Developer Interviews @ Startups
Over the last year I”ve found myself in an exciting new situation. I”m interviewing candidates to be the developers & designers of a team that”s looking to turn online dating upside down. As with many first-time Lead Developers, at first I wasn”t completely sure what to look for in a new hire. But, after sitting in on 20 or so interviews, some good, most bad, I have a reasonable idea of what separates the great from the “Oh my God, how did this guy get past security?” ones.
In my experience, a lot of young developers don”t seem to do a lot of research on the company they”re interviewing with. And, they also don”t understand or haven”t fully contemplated the differences between their current corporate job and the startup environment that they want to work in.
Inspired by Brad Feld, who recently wrote a post called Preparing For a First Meeting With Me, I thought I”d lay out some of the things that are most common interviewee patterns I look for. Luckily, a few of these patterns correlate nicely with success on our team, even more than a candidate”s resume, or technological know-how.
Here we go:
Be a self-starter. Though the term ”self-starter” may be an overused buzzword, actually being a self-starter is the #1 leading indicator of success for a prospective team member, in my opinion. If you”re excited about work, and like working hard in order to better yourself, your skill set, and your company”s product, you”re going to find a way to do a great job. In contrast, there”s no bigger turn-off than a team member who calculates how little they can do and still get by.
Don”t make outrageous compensation demands. Like many things, working for a startup is all about balance. We”re an early stage shop, work is challenging, but it”s a lot of fun for us, and we aren”t made of money. If you want a 6-figure salary, you”ll probably be better off interviewing at one of the banks down on Wall st. EDIT: I should note that, while we don”t pay a base salary that”s comparable to a late stage, well-established company, we do offer generous stock options, which are designed to be very profitable when you help the company grow.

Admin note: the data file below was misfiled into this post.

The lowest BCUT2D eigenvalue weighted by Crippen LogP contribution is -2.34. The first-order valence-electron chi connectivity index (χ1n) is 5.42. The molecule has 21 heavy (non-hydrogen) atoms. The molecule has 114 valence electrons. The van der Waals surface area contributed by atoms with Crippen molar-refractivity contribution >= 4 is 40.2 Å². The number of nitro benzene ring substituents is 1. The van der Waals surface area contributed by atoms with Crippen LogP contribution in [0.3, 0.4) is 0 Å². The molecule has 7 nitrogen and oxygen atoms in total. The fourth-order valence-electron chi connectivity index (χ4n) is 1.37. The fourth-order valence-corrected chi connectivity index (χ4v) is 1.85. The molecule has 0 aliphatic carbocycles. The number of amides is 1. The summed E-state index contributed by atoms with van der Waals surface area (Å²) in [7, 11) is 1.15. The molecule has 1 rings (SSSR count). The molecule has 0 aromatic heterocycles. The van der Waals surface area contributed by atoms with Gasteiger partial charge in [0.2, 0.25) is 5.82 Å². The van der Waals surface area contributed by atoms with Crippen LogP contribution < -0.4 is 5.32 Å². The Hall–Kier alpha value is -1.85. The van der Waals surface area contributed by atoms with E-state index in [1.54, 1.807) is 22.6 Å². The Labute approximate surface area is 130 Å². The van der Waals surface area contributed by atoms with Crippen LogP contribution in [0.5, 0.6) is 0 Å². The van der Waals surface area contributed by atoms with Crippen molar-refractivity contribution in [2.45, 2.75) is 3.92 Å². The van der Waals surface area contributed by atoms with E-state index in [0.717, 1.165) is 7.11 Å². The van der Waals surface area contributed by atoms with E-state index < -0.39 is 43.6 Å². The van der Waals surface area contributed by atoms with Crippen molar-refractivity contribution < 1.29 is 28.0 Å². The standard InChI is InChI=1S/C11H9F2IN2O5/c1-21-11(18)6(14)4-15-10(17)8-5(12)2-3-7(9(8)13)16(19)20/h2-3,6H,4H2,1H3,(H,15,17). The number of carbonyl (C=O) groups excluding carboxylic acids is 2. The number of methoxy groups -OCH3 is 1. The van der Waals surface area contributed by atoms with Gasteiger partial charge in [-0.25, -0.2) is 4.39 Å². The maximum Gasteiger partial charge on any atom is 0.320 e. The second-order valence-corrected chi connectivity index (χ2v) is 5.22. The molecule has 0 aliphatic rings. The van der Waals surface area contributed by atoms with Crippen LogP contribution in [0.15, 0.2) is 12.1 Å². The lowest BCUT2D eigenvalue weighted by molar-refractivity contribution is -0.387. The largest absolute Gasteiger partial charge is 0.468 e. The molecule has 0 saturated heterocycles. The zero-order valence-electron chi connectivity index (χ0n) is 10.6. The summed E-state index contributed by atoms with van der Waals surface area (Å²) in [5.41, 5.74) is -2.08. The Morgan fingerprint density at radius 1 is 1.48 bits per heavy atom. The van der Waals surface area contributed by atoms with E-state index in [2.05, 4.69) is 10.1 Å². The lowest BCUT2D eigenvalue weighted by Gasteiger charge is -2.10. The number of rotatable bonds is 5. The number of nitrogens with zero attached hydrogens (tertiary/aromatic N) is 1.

Do a little homework on us. Our team is kind-of like an open book, if you know how to use Google, Twitter, or Facebook. Spend a little time checking out our site, our about page, team page, blog, and magazine. It”ll give you an idea of what working with us will be like. Plus, it”ll give you something to talk about with the interviewer. If you can figure out what my biggest problem is, and position yourself to be the solution to it, then let”s just say.. you”re in great shape, to say the least.
Be sharp. Just because we don”t have a dress code doesn”t mean we tolerate sloppy thinking. Give thoughtful, honest, and engaging answers, and please please pleeaseee have a few questions for your interviewer.
Have a track record. The old adage, ”actions speak louder than words”, speaks very true to me. If you are coming from a corporate IT job, have no record of entrepreneurship, and want a job with a startup, then you”ll probably do better to a) evaluate why you want to make the switch, b) whether you have the energy, and c) if so, why haven”t you tried something on your own? It”s never been easier to start a web shop out of your apartment than it is today. And even if you try and fail, you”ll at least have shown that you”ve tried.
Establish that you”re trustworthy Eye contact, strong references, and a balanced demeanor are all good ways to start.
Be yourself. We”re a startup, not the borg (yes, I saw the new Star Trek movie). Don”t be an automaton. There must be something interesting about you. If you have a drop of personality in your body, don”t be afraid to show it, it will help us get to know you, and may even help your chances of getting the job.
Welp, that”s my shortlist. How about you? Entrepreneurs, what indicators of success do you look for when selecting new teammates? Job hunters, what strategies do you use to convince interviewers that you”d make a good fit on their team?